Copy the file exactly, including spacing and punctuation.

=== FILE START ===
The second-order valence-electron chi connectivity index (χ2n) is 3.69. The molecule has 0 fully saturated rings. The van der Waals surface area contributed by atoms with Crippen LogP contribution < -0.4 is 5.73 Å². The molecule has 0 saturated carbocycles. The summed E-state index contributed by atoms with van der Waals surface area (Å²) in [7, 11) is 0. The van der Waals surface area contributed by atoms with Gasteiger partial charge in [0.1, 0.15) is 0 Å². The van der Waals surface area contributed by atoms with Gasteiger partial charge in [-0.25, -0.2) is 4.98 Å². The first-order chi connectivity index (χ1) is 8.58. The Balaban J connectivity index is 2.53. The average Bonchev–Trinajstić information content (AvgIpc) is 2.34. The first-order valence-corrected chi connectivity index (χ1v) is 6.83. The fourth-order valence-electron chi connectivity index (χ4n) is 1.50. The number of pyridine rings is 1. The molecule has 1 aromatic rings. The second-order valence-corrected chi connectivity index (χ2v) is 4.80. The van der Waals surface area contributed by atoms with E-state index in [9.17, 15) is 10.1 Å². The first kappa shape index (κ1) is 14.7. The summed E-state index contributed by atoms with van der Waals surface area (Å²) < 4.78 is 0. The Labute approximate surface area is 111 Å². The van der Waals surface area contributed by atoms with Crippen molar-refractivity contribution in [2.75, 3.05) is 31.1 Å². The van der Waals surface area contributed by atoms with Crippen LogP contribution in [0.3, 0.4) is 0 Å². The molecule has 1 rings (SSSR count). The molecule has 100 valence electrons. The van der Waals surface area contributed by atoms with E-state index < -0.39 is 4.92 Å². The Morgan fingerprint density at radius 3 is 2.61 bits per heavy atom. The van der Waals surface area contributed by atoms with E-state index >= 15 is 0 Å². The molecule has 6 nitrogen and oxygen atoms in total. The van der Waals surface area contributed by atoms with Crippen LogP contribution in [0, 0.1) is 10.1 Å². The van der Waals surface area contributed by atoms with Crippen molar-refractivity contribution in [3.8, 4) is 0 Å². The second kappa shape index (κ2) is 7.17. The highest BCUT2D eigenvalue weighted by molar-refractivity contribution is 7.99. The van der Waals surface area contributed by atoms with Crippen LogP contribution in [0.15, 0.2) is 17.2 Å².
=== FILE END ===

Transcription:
The second-order valence-electron chi connectivity index (χ2n) is 3.69. The molecule has 0 fully saturated rings. The van der Waals surface area contributed by atoms with Crippen LogP contribution < -0.4 is 5.73 Å². The molecule has 0 saturated carbocycles. The summed E-state index contributed by atoms with van der Waals surface area (Å²) in [7, 11) is 0. The van der Waals surface area contributed by atoms with Gasteiger partial charge in [0.1, 0.15) is 0 Å². The van der Waals surface area contributed by atoms with Gasteiger partial charge in [-0.25, -0.2) is 4.98 Å². The first-order chi connectivity index (χ1) is 8.58. The Balaban J connectivity index is 2.53. The average Bonchev–Trinajstić information content (AvgIpc) is 2.34. The first-order valence-corrected chi connectivity index (χ1v) is 6.83. The fourth-order valence-electron chi connectivity index (χ4n) is 1.50. The number of pyridine rings is 1. The molecule has 1 aromatic rings. The second-order valence-corrected chi connectivity index (χ2v) is 4.80. The van der Waals surface area contributed by atoms with E-state index in [9.17, 15) is 10.1 Å². The first kappa shape index (κ1) is 14.7. The summed E-state index contributed by atoms with van der Waals surface area (Å²) < 4.78 is 0. The Labute approximate surface area is 111 Å². The van der Waals surface area contributed by atoms with Crippen molar-refractivity contribution in [2.75, 3.05) is 31.1 Å². The van der Waals surface area contributed by atoms with Crippen LogP contribution in [0.3, 0.4) is 0 Å². The molecule has 1 rings (SSSR count). The molecule has 100 valence electrons. The van der Waals surface area contributed by atoms with E-state index < -0.39 is 4.92 Å². The Morgan fingerprint density at radius 3 is 2.61 bits per heavy atom. The van der Waals surface area contributed by atoms with E-state index >= 15 is 0 Å². The molecule has 6 nitrogen and oxygen atoms in total. The van der Waals surface area contributed by atoms with Crippen LogP contribution in [0, 0.1) is 10.1 Å². The van der Waals surface area contributed by atoms with Crippen molar-refractivity contribution in [3.8, 4) is 0 Å². The second kappa shape index (κ2) is 7.17. The highest BCUT2D eigenvalue weighted by molar-refractivity contribution is 7.99. The van der Waals surface area contributed by atoms with Crippen LogP contribution in [0.15, 0.2) is 17.2 Å².